The auto producers are still their best customers..
  19. Think about it... These fixes "Clog up your leak". While its at it they will clog up everything else as well. Personally I like heat in my cars in the wintertime.

    If you do want a cheap fix, one old one is to dump pepper in your radiator.
    This works too.
  20. JB Justice Bros if you can find it
  21. I like the silver-powder stuff. Think Solder Seal makes one that comes in a small tube. I've had it work as a permanent fix in many cases. The Barrs type just clogs things up, almost a sure-fire cure for a bigger leak in an emergency situation, but it tends to settle in heater cores rendering them less effective.

  22. 325w
    Joined: Feb 18, 2008
    Posts: 5,045

    from texas

    In the GM factory years ago we put two of the AC Delco tablets in every system. I do the same if I buld a new system.
  23. worken2much
    Joined: Jan 11, 2009
    Posts: 67


    Have used the bars leaks pellets / liquid product a number of times over the years. Works just dandy. Make certain to run the engine a good long while. It MUST get up to temp. and dissolve those pellets. The only time I had a residual issue I didn't get the engine hot enough, long enough.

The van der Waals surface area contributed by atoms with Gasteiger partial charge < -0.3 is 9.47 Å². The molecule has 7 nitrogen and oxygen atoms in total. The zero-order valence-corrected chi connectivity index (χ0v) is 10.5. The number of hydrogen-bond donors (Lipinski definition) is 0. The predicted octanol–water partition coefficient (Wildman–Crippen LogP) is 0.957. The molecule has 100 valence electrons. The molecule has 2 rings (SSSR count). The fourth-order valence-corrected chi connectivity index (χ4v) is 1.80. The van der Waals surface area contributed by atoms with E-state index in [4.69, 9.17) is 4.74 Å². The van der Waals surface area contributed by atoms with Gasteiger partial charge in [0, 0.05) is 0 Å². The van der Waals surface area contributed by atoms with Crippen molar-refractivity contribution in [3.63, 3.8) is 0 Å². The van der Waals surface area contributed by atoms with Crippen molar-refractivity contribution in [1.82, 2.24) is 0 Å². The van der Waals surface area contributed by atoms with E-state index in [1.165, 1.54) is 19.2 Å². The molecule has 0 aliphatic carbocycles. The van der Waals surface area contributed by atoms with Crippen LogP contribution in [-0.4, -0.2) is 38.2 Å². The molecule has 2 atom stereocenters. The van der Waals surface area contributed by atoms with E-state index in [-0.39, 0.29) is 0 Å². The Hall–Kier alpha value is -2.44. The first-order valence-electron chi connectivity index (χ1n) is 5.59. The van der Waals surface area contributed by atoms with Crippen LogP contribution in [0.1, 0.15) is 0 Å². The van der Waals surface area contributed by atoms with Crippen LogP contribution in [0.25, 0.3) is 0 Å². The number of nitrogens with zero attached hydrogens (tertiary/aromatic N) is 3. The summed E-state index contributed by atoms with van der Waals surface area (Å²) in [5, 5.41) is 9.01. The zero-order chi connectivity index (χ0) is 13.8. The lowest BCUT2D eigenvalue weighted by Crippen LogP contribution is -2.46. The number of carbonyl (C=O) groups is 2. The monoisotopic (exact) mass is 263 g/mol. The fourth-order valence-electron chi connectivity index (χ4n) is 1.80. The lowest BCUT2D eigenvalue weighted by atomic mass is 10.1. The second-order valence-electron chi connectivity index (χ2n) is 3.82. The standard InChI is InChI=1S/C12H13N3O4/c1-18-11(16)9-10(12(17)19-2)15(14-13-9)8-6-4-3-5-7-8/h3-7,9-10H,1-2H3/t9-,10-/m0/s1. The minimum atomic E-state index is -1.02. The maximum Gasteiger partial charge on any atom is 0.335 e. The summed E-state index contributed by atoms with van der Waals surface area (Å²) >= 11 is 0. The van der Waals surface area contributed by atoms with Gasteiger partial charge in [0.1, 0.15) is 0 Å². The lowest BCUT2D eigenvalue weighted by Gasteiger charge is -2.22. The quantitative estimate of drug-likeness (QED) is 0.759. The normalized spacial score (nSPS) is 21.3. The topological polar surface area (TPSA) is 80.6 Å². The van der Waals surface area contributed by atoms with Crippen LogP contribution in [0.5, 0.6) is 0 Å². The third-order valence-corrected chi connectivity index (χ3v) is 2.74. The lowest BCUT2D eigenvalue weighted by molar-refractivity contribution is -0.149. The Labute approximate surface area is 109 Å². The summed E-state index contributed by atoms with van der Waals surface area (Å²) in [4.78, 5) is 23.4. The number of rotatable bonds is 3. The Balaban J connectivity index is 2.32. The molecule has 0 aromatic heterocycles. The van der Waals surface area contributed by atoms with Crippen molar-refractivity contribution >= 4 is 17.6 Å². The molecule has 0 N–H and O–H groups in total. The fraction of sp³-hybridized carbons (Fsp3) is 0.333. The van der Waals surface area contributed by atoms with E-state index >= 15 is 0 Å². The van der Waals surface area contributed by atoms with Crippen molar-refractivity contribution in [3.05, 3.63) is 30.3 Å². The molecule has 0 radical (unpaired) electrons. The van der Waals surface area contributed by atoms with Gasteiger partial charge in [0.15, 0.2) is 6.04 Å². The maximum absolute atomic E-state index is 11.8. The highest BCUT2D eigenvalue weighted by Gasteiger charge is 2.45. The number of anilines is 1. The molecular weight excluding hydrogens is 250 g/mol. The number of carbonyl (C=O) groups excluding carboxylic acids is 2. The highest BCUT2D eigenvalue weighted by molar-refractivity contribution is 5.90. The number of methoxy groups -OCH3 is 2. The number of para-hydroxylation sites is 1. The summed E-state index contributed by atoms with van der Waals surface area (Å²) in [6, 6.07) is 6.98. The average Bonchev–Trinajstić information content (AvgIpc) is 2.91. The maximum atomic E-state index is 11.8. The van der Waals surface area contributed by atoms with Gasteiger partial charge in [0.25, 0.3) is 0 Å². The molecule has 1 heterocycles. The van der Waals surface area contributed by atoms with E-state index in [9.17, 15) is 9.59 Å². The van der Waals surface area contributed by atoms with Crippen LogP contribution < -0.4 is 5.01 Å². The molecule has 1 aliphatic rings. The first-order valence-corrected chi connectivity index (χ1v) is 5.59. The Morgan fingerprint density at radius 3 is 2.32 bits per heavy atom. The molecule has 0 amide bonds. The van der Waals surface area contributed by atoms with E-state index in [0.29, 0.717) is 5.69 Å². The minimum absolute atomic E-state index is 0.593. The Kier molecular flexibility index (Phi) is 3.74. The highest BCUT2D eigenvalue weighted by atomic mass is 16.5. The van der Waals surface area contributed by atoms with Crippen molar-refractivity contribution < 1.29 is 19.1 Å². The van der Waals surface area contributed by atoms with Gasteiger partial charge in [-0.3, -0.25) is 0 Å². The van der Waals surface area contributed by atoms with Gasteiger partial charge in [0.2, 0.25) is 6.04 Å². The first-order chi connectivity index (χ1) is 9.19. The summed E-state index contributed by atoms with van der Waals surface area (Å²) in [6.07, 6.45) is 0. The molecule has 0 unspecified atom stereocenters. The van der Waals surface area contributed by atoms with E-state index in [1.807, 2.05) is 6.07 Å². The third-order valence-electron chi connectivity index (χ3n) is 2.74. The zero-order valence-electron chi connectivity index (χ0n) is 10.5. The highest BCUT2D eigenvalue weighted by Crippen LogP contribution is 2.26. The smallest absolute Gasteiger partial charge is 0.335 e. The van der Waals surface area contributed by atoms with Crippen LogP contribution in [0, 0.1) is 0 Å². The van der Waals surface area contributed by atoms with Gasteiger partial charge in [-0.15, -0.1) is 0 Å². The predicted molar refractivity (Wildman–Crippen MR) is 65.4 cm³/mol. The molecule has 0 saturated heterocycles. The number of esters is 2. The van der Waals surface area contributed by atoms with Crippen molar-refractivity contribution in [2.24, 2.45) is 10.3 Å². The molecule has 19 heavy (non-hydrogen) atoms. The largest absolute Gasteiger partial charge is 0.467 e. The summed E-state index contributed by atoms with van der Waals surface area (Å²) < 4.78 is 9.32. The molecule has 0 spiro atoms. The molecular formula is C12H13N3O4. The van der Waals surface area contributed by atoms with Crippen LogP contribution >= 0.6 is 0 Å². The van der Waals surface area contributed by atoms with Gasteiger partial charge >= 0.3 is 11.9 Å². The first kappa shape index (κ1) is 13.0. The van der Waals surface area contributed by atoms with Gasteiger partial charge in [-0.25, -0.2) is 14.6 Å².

I rebuilt an Olds 400 years ago for a 67 442. The damn frost plugs leaked right off the bat. Dumped in a can of bars leak and all was well. We owned that car for eight years there after and NEVER had any radiator or heater core issues from it.

  24. gofaster
    Joined: Oct 6, 2005
    Posts: 172

    from georgia

    GM is still using the pellets on the LS engines today. When you buy a new LS3 crate engine from the general and take off the water pump you will find two round "stop leak" tablets in the block.

    The pellets look like very fine, small granulars that have been pressed to form a tablet. My guess is that out of all the stop leak products, these items will cause the LEAST amount of potential stoppage to items like heater cores and cooling passages. They can still be purchased at a GM dealer at the parts counter.
  25. mrforddude
    Joined: May 30, 2010
    Posts: 134


    My old junk yard man swore by ginger...yes the stuff you cook with. He always has a box of it in his junk hauler...what it does to the cooling system...yeah I have no idea. His trucks usually dont last very long...
  26. Bobert
    Joined: Feb 21, 2005
    Posts: 820

    Member Emeritus

    Place that did my machine work on my elderly Olds recommended stop leak in the first fill. Not for the radiator but for the block and heads. Old blocks corrode from the water jacket in. Went 60 over instead of 1/8 to be on the safe side.